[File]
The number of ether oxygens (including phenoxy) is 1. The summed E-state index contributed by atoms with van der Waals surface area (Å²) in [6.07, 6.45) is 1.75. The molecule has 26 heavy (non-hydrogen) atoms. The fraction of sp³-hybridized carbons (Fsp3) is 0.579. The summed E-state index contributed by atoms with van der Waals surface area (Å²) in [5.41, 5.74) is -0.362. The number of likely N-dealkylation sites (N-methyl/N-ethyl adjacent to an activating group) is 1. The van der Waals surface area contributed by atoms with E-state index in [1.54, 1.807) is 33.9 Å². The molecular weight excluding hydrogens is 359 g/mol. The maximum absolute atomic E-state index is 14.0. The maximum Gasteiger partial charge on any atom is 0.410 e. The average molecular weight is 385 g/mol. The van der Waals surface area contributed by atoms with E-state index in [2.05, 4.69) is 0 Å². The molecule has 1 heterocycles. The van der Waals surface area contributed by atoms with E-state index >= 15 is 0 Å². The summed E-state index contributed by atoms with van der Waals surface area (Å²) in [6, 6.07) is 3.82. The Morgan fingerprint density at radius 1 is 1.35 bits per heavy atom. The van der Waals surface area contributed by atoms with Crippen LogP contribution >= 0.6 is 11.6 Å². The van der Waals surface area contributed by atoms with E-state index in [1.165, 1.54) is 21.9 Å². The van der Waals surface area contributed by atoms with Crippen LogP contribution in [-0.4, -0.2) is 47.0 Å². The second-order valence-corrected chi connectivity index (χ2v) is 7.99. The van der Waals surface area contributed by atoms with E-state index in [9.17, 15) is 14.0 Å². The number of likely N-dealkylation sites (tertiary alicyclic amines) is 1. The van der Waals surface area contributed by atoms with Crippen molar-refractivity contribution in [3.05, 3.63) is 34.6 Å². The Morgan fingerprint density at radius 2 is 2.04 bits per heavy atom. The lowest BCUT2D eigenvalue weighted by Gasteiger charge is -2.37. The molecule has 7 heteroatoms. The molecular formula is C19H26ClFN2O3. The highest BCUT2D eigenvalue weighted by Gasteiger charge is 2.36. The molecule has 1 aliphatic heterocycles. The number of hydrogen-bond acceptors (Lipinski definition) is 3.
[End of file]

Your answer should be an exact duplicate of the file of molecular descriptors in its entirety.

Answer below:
The number of ether oxygens (including phenoxy) is 1. The summed E-state index contributed by atoms with van der Waals surface area (Å²) in [6.07, 6.45) is 1.75. The molecule has 26 heavy (non-hydrogen) atoms. The fraction of sp³-hybridized carbons (Fsp3) is 0.579. The summed E-state index contributed by atoms with van der Waals surface area (Å²) in [5.41, 5.74) is -0.362. The number of likely N-dealkylation sites (N-methyl/N-ethyl adjacent to an activating group) is 1. The van der Waals surface area contributed by atoms with E-state index in [1.54, 1.807) is 33.9 Å². The molecular weight excluding hydrogens is 359 g/mol. The maximum absolute atomic E-state index is 14.0. The maximum Gasteiger partial charge on any atom is 0.410 e. The average molecular weight is 385 g/mol. The van der Waals surface area contributed by atoms with E-state index in [2.05, 4.69) is 0 Å². The molecule has 1 heterocycles. The van der Waals surface area contributed by atoms with E-state index >= 15 is 0 Å². The summed E-state index contributed by atoms with van der Waals surface area (Å²) in [6, 6.07) is 3.82. The Morgan fingerprint density at radius 1 is 1.35 bits per heavy atom. The van der Waals surface area contributed by atoms with Crippen LogP contribution >= 0.6 is 11.6 Å². The van der Waals surface area contributed by atoms with E-state index in [1.165, 1.54) is 21.9 Å². The van der Waals surface area contributed by atoms with Crippen LogP contribution in [-0.4, -0.2) is 47.0 Å². The second-order valence-corrected chi connectivity index (χ2v) is 7.99. The van der Waals surface area contributed by atoms with E-state index in [9.17, 15) is 14.0 Å². The number of likely N-dealkylation sites (tertiary alicyclic amines) is 1. The van der Waals surface area contributed by atoms with Crippen molar-refractivity contribution in [3.05, 3.63) is 34.6 Å². The Morgan fingerprint density at radius 2 is 2.04 bits per heavy atom. The lowest BCUT2D eigenvalue weighted by Gasteiger charge is -2.37. The molecule has 7 heteroatoms. The molecular formula is C19H26ClFN2O3. The highest BCUT2D eigenvalue weighted by Gasteiger charge is 2.36. The molecule has 1 aliphatic heterocycles. The number of hydrogen-bond acceptors (Lipinski definition) is 3.